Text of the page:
Flowers for the Judge by Margery Allingham

Flowers for the Judge cover

Flowers for the Judge by Margery Allingham was first published in 1936 and I must say that I loved it. I think that Albert Campion’s character really improved in this one, in some of the earlier books he’s just too sketchy for my liking. It always seems to be Allingham’s The Tiger in the Smoke (1952) that people cite as Allingham’s best book but I wasn’t so impressed with that one.

Allingham dedicated this book to her publishers, presumably because the setting is a firm of publishers called Barnabas which has been going for generations and is now run by cousins. It’s a very conservative, old fashioned firm although years ago one of the directors had disappeared into thin air.

Twenty years on another director disappears although it’s some days before the alarm is raised by anyone. Paul is a bit of a strange person, married to Gina a much younger woman, an American, it’s a bit of a mystery why they married at all. The youngest partner is in love with Gina although she is completely oblivious of this fact. Campion gets involved in the mystery and with some twists and turns everything is satisfyingly sorted out.

Fogs were frequent menaces in cities in the UK at the time this book was written and Allingham describes one when she has a character saying:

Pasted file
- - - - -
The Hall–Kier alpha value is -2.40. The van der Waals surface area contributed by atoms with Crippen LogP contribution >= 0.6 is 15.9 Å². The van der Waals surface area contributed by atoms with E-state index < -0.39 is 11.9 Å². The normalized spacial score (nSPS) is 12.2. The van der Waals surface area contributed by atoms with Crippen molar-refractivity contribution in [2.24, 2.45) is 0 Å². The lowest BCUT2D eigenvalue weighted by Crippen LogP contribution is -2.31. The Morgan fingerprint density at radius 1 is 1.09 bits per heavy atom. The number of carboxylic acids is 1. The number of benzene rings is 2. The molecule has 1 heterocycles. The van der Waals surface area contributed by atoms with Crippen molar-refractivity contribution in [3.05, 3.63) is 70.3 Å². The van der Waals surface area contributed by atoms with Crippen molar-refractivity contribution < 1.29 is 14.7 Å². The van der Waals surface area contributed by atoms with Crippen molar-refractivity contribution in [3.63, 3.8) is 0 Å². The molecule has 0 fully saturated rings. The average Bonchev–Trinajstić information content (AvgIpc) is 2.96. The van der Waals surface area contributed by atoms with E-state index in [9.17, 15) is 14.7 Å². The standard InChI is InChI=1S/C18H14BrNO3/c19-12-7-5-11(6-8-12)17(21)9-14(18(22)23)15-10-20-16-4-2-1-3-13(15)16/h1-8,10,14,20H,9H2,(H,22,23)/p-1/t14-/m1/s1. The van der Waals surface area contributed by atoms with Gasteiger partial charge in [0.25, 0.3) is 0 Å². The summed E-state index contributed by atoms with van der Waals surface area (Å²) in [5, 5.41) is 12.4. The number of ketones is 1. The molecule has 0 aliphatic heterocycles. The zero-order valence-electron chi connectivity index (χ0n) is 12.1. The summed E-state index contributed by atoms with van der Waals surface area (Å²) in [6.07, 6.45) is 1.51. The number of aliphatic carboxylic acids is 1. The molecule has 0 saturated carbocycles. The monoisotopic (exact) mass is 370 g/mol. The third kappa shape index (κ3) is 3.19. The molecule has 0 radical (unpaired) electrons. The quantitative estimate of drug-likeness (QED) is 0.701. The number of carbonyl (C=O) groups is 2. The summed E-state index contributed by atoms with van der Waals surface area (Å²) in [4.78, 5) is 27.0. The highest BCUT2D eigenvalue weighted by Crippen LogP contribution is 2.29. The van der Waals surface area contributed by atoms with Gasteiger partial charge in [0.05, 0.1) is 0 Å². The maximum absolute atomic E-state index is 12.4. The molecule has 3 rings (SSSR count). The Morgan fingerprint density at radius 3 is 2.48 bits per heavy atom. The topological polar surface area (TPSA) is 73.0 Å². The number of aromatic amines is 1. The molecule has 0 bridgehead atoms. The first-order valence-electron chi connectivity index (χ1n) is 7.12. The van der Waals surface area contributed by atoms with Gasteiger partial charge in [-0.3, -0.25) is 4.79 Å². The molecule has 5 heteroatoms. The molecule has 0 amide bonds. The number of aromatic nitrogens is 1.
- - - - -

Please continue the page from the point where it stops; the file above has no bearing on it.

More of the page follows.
‘As an American, Gina, you have a thrill coming to you. We are on the eve of a real old London particular, with flares in the streets, bus-conductors on foot leading their drivers over the pavements into plate glass windows, and blind beggars guiding city magnates across the roads for a small fee.

The title of the book comes from an old custom – judges carried a posy of flowers into the court to ward off gaol fever and nasty smells. You can read about it here. Obviously it was still being done in 1936 – at the Old Bailey anyway.

5 thoughts on “Flowers for the Judge by Margery Allingham

  1. I’ve only read one Albert Campion book so far and it was a very early one (Mystery Mile). I wasn’t very impressed but I liked it enough to want to read more. Maybe this would be a good one for me to try next.

    • Helen,
      I think that Campion definitely improves with age and marriage. I think you would enjoy this one, although he’s still unmarried.

  2. I agree he improves as the series goes on. As I remember he wasn’t even supposed to be the central character when she started writing the books. I also remember liking this book a lot, without remembering anything about it now.

    • Lisa,
      Years ago I read that Allingham had conjured up Campion as a sort of spoof Lord Peter Wimsey to begin with. Sayers and Allingham lived just a couple of railway stations away from each other in Essex, but I don’t think they got on very well.

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